So that means I am free to play with whichever one I choose (or even the fluffy dice hanging from the rear-view mirror) surely?

:smiling_imp:


#14

.

nyuck, nyuck, nyuck … :laughing:

.


#15

Most put the blame on Adam because he disobeyed God. Most also put the blame on man for disobedience. Every religion has a scapegoat. To blame Adam or man is but another religion.

If the truth be known, God becomes the scapegoat and says once and for all, “blame Me!” Such was the demonstration of God in Christ.

How often I have suffered tribulation at the hands of man and when I became angry, God said, “blame me.”

In His Sweet Lord Jesus,

John


#16

Except, reality isn’t that simple; including in the scriptures.

Yes, trusting in one’s “faith” for salvation is an attempt at salvation by works; as I myself have said before (including on this forum). Strictly speaking, it is gnosticism (as I have also said before, including on this forum), and so should be rejected. Yes, God takes responsibility for human sin and pays for it Himself (as I have also said before, including on this forum).

Nevertheless, the scriptures routinely exhort us to repent and to personally cooperate with God instead of rebelling against God. That includes St. Paul in his epistles, though he may not do so as often as Christ in the Gospels. Even so, the first thing Christ says to Saul on the road to Damascus, is “Why are you persecuting Me? How hard it is, for you to kick against the goads”.

If all our behaviors are ‘simply’ determined by God, without any personal input of our own, then there is exactly no point for one person (even God) to make an appeal to another person (“Be reconciled to God!”, for example, as St. Paul says we are to be exhorting as ambassadors, in 2 Cor 5:20); for that appeal necessarily presumes the other person can make a choice to behave according to the appeal or not. The tens or perhaps even hundreds of thousands of appearances of personal interaction in the scriptures would all be completely illusionary; and (taken to its logical end) there would not even be anyone among the readers of scripture for those appearances to be merely illusions to.

It is true that the first two chapters of Ephesians, for example, are focused (even solely) on God’s preeminent role in our salvation from sin, without much (or any?) reference to any contribution from us at all. It would be wrong and incomplete for a theology to ignore or deny the sovereign preeminence of God in our salvation from sin and indeed in our righteousness with one another; a preeminence testified to all throughout the scriptures.

But it is also wrong and incomplete for a theology to ignore or deny the subordinate role of the derivative person, as a person (made and gifted by God but not God Himself), in choosing with derivative freedom to love or to hate, whether the object of our action is God or another person such as ourselves: a role, and a freedom (derivative though that freedom is), also testified to throughout the scriptures. To give the most immediate of exceedingly many examples: such a denial would make nonsense of St. Paul’s declaration in Eph 3 that the nations are to be joint enjoyers of the allotment, and a joint body, and joint partakers of the promise in Christ Jesus. If only God is making any choices in that, then there is no joining of a plural unity at all. God is only doing what God does, period, and this scriptural talk of other persons existing to join in cooperation with one another is even less than fictional. God will have not even created; and cannot therefore be in any sense a Father, either (or even a Lord, King, Judge, etc.)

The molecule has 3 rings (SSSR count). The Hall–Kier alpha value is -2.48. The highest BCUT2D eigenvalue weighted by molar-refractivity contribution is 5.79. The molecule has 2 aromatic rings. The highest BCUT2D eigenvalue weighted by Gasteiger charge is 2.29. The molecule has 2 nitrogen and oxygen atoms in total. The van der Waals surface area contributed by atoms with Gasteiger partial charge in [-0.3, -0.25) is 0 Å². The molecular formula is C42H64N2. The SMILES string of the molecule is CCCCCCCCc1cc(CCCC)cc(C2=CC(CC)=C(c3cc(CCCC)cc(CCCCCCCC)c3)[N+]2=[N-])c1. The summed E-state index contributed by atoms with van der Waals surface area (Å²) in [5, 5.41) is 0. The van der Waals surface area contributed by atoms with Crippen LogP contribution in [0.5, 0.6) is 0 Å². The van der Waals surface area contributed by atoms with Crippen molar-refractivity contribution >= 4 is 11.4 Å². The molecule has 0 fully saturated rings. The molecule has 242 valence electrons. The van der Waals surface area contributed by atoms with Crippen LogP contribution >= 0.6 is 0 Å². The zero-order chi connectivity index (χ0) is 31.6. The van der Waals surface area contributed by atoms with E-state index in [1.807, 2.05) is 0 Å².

#17

This is undoubtedly a poor analogy but I walk my dog on an extending leash. She is free to investigate, sniff leave pee-mails in any of umpteen different directions. I may even stand by while she investigates something really stinky and choose to wash it off her lovingly after the walk is over; or I may yank her hard as she starts towards said stinky thing.

Does the dog have or not have free will choices that she can make within the confines of my overall control (I decide where we walk and for how long)? :smiley:


#18

Jeff, if you foreknew and predetermined every move your dog would make on his or her walk you wouldn’t need that darn leash. :mrgreen:


#19

I have been reading that the scientist are discovering new data that seems to contrast the concept of man having free will. Some years ago, there was a physiologist at UCSF that did some pretty nifty experiments that seemed to support an external force influencing our choices.

“Dr. Libet demonstrated that the brain starts responding to an external command before a person makes a conscious decision, suggesting that free will is a rationalization produced by the mind after the fact to explain its actions.
This introduces certain constraints on the potentiality for conscious initiation and control of voluntary acts.”

Boys surpassing wonder of wonders, might it be that we choose only as God would have us, because we are one with the heavenly Potter Himself.


#20

**Free Will

Noun

S: (n) free will, discretion (the power of making free choices unconstrained by external agencies)**

I personally think that the question of human free will ultimately comes down to what the definition of free will is. The above is what I found as the definition of free will.

As finite beings, we do not have the power of making free choices unconstrained by external agencies, as this would give us a power equal to or greater than God’s (by way of us being able to ultimately trump His will).

Do we have a will? Yes.

Do we and can we make choices? Within certain parameters, Yes.

Do we have free will? By definition, no.